Step 4: Respond to Decision Letters

Timing: If the accommodations request is submitted by October of 11th grade, decision letters should be mailed or emailed to families by December. If requests are denied, students may electronically appeal decisions with the assistance of a TAC or SSD coordinator. Appeals will reset the review process, and responses to appeals may not arrive for another 6–7 weeks. 

College Board (SAT)

If accommodations are approved:

The student will be mailed an SSD Eligibility Letter that stipulates the specific accommodations approved for all College Board Tests (i.e. PSAT, SAT, Subject Tests, and AP Exams). The letter will also include an SSD code, which the student must input while registering for all official test dates. SSD coordinators may locate students’ SSD codes by logging into the online request system, SSD Online.

Once a student’s request is approved, she may use the indicated accommodations for all College Board exams. She does not need to re-apply for accommodations for future test dates.

If accommodations are denied:  

The family may begin the appeal process when CB denies accommodations or approves those that the family deems unsatisfactory. Families should take special care in reviewing and rectifying the rationale for the denial. Usually, College Board requires additional testing or more specific evidence from a school or evaluator to permit the denied accommodation(s).

Be aware that once a denied request is reopened, it will take an additional 7 weeks to process the appeal.


If accommodations are approved:

National Extended Time: The TAC receives an electronic decision notification in TAA with an approval message. Unfortunately, students are not automatically notified regarding the status of their requests and may want to check in with their TACs in the weeks following the original submission. Once National Extended Time is approved, the student should log into ACT and print out her original registration ticket, which should now indicate that extended time is granted.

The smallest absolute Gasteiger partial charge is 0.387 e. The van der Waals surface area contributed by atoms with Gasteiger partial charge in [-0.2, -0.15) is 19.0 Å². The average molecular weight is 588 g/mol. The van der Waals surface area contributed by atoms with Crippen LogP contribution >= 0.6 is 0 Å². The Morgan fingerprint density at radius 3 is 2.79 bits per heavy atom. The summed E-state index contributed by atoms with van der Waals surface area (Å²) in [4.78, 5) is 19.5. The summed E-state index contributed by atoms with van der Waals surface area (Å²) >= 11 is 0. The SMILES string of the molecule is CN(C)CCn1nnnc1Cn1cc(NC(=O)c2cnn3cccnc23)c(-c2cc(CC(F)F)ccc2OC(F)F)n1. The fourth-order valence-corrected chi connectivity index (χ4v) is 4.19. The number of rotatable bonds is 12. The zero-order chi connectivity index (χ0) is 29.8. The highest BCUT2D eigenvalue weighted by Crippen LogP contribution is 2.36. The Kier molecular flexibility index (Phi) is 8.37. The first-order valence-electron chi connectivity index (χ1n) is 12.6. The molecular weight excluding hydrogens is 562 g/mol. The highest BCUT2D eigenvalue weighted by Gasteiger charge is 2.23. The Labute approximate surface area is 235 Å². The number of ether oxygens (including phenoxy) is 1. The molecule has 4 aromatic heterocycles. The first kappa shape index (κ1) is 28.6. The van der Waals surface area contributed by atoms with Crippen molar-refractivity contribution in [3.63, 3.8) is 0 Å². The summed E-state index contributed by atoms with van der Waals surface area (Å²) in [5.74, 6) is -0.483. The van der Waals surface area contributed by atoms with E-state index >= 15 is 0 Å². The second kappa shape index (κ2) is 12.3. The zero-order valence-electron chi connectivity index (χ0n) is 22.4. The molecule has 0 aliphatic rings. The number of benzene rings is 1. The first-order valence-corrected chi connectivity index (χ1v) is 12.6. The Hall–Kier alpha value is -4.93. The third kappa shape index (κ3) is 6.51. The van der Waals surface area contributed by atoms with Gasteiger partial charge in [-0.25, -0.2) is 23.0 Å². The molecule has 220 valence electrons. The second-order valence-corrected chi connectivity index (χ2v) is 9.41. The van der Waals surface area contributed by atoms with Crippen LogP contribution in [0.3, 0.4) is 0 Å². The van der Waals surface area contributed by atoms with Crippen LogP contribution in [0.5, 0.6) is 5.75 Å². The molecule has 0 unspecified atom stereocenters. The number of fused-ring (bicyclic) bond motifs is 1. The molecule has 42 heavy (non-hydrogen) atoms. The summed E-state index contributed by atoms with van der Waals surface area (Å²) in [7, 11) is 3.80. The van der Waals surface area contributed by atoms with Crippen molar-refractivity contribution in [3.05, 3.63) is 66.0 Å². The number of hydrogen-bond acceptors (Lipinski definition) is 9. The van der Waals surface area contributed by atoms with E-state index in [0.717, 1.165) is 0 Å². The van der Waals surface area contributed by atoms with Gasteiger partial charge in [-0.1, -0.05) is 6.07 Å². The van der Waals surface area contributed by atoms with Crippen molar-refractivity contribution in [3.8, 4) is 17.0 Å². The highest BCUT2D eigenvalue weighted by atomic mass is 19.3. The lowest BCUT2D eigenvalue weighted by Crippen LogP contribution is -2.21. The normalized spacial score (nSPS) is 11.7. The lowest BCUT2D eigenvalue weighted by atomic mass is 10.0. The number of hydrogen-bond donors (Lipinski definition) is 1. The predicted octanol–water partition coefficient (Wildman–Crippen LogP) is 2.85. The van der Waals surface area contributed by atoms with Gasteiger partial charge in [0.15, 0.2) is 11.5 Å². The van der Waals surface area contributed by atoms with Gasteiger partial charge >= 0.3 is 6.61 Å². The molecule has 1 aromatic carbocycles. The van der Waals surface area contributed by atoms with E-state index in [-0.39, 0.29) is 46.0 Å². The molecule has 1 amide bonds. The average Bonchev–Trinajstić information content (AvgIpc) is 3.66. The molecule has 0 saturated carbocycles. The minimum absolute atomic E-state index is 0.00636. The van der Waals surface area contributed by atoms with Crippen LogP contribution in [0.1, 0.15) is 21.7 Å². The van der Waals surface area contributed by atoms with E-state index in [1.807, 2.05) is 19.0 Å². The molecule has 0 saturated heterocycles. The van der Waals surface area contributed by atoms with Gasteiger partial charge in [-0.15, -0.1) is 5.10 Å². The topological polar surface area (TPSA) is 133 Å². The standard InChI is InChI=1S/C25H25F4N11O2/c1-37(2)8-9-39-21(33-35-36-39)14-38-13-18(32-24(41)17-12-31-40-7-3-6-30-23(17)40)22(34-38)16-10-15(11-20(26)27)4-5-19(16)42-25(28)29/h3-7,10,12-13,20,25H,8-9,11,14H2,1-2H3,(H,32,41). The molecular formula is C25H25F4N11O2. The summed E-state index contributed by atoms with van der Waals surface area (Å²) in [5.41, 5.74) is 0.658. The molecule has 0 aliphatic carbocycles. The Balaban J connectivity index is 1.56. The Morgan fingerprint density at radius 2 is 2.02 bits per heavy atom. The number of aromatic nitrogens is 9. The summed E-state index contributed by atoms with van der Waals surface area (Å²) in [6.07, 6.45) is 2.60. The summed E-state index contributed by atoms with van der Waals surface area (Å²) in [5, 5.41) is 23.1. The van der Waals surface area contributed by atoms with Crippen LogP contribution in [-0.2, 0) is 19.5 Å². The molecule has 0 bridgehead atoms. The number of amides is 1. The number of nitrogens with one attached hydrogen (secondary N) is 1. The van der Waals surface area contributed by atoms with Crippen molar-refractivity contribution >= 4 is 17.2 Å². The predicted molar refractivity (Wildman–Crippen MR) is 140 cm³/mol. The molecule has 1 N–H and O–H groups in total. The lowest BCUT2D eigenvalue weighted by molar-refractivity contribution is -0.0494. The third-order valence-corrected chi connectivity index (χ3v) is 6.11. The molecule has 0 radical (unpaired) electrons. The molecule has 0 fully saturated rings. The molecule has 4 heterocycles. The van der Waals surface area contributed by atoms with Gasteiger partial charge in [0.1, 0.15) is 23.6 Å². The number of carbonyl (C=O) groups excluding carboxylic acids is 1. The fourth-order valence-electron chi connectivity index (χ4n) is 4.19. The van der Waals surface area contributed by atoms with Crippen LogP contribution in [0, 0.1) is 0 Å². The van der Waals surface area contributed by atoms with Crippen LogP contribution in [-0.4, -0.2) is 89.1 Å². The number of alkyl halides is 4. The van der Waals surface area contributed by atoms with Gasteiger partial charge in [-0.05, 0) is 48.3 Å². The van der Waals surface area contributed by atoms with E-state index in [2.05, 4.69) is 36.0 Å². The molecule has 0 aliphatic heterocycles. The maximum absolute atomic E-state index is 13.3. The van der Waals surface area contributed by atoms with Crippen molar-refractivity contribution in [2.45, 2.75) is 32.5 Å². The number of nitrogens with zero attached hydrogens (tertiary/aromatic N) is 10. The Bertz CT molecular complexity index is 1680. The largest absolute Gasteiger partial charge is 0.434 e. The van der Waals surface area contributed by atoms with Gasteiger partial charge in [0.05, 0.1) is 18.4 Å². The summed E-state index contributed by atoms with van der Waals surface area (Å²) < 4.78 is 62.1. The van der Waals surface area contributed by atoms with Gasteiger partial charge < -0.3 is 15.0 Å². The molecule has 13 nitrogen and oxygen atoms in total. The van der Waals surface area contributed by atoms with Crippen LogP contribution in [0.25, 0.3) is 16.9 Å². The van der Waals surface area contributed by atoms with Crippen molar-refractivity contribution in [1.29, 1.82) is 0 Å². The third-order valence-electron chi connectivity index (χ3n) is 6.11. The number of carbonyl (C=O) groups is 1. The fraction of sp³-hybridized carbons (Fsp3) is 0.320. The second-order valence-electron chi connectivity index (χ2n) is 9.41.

The student will NOT need to re-apply for National Extended Time for future test administrations. She simply needs to check a box during the registration process, indicating that she would like to use National Extended Time again.

Special Testing: The TAC obtains an electronic decision notification, reviews the approved accommodations with the student, and makes arrangements for testing (typically on-campus) within the applicable testing window.

If a student plans to take the ACT with Special Accommodations in the future, she MUST notify her TAC after registering for each subsequent exam date. The TAC then assigns the student to a test date in the TAA interface and orders the appropriate testing materials.

If accommodations are denied:

Depending on the reasons for denial, a student may work with her TAC to submit additional documentation or apply for different accommodations. This is called a reconsideration request. Upon submission of a reconsideration request, the review process restarts, and it may take an additional 6 weeks to hear back from ACT. 

Step 5: Use Your Accommodations

College Board (SAT)

After registering for an official CB test with an SSD code, students can expect to have accommodations ready for them on test day. To err on the safe side, testers should bring their SSD Eligibility Letters to the test site.


A student with National Extended Time should print out his registration ticket and bring it to the test center. Accommodations will be ready on test day. Students with Special Testing should have ironed out the logistics of exam day (date, time, room location, approved accommodations, etc.) with their TAC far in advance of the official test date. Many students with Special Testing will take the ACT at their home schools.


As always, we are standing by to answer any of your testing questions and concerns, especially those that pertain to accommodations. If you would like to speak with a director about your student, please do not hesitate to contact us.

Matt Steiner

About Matt Steiner

Prior to joining the Compass team, Matt obtained an M.A. from the University of Chicago and a B.A. from the University of California, Santa Cruz. He has a decade of experience in the field of test preparation, working for multiple well-regarded private tutoring firms. Matt currently teaches a graduate-level course on college admission testing through UCSD Extension. In his instruction and public speaking, Matt endeavors to build transparency around college admission tests.